Forget Harry Reid. His fifteen seconds of "fame" are over. Nancy Pelosi is the new heathcare reform It Pol, and she's thrown all her cards on the table: We need a "robust" public option in this bill.

The Politico reports:

Speaker Nancy Pelosi told Democrats Tuesday night that she wants to move forward with the more liberal version of a House health reform bill that would peg government-run coverage to Medicare ‚Äď setting up a clash with moderates in her caucus who oppose the plan.

Pelosi told her rank-and-file that she has more than 200 votes for a public option tethered to Medicare and that she wants to "see if we can find the remaining votes," one member present said afterward.

"We are very close and I count tough," Pelosi told the room, according to one person in the room. She asked Majority Whip James Clyburn (D-S.C.) to ask his deputies to survey members in the next 24 hours to see if she could get to 218 votes for the bill, several members said after the meeting.

According to preliminary numbers, the final bill being sought by Pelosi would cost an estimated $870 billion over the next 10 years - well under President Barack Obama's $900 billion target - and cover 96 percent of those Americans who qualify for coverage. The plan wouldn't add to the deficit over its first decade, but it's less clear whether it is deficit neutral in the second 10 years.

However, Matthew Yglesias points out that we (as a public) still aren't quite sure what a public option actually does, much less how it would benefit us:

This whole set-up is, frankly, too complicated to explain in a poll question. But according to the Post's poll, 57 percent of Americans say they would support "having the government create a new health-insurance plan to compete with private health-insurance plans." Of the 40 percent who are opposed, 45 percent say they would change their minds "if this government-sponsored plan was run by state governments and was available only to people who did not have a choice of affordable private insurance."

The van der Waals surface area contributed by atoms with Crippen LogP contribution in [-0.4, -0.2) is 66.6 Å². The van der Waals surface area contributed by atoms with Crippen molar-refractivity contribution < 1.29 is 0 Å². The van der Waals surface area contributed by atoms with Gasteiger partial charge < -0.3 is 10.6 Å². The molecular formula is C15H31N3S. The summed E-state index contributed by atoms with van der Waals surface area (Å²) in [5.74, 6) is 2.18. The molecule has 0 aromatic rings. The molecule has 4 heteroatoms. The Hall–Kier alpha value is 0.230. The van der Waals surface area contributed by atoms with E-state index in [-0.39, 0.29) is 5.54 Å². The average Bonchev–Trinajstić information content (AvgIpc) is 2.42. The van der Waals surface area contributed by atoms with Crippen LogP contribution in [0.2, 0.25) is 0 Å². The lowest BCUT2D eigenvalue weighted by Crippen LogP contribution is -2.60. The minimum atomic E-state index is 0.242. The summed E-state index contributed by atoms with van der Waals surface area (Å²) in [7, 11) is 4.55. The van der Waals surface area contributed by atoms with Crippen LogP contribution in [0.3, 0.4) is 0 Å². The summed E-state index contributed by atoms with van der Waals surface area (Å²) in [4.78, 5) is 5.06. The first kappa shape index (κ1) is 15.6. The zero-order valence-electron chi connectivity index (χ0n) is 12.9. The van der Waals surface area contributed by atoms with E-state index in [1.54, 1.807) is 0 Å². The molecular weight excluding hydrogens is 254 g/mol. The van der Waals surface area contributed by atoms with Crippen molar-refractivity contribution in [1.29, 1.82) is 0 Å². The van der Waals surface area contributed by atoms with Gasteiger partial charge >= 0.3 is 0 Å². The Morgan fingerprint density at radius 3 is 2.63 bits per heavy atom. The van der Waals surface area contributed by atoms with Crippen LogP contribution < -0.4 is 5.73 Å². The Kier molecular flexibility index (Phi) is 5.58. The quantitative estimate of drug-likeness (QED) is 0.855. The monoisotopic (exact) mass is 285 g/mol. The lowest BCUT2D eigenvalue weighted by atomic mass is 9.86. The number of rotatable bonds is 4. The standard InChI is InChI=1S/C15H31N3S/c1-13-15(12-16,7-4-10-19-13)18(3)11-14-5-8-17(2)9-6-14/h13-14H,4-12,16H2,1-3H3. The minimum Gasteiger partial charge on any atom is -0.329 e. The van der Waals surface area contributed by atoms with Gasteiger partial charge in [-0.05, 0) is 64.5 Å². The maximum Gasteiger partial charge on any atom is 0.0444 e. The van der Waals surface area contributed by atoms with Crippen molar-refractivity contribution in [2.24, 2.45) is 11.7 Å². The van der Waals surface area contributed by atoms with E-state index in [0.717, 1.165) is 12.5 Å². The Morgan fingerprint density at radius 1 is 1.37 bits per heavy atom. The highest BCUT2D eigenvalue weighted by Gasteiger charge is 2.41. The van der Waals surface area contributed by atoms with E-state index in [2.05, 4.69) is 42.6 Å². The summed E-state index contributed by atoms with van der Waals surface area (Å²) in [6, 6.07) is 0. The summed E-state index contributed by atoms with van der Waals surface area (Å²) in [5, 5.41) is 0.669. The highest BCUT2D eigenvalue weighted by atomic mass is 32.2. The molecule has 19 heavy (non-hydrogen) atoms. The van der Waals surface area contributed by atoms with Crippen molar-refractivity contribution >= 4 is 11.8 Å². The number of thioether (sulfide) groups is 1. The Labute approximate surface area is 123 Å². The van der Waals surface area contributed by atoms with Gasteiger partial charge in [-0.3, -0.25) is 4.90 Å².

The preference for a state-run plan seems to evince a lack of understanding of the policy issues. This might work well enough for large states like California, Texas, and New York. But a program that insures only a relatively small fraction of the population of a small state like Vermont or Montana might be too small to be viable. Insurance needs scale to spread risk. What's more, state-based plans would, in most places at least, lack the leverage necessary to bargain effectively with providers, thus defeating one of the major motivations for creating a public option.

The business about limiting eligibility to people who don't have a choice of affordable private insurance suggests confusion on the part of the pollster. Under all proposals, people currently insured through their employers or existing government programs would be ineligible. At the same time, under all proposals everyone will be eligible for a level of subsidies designed to make insurance affordable. So this proposed modification to the plan would either change nothing, or else it would exclude absolutely everyone from the public plan. The question, in other words, doesn't really make sense. Most likely whoever put the question together was simply confused, and respondents just played along.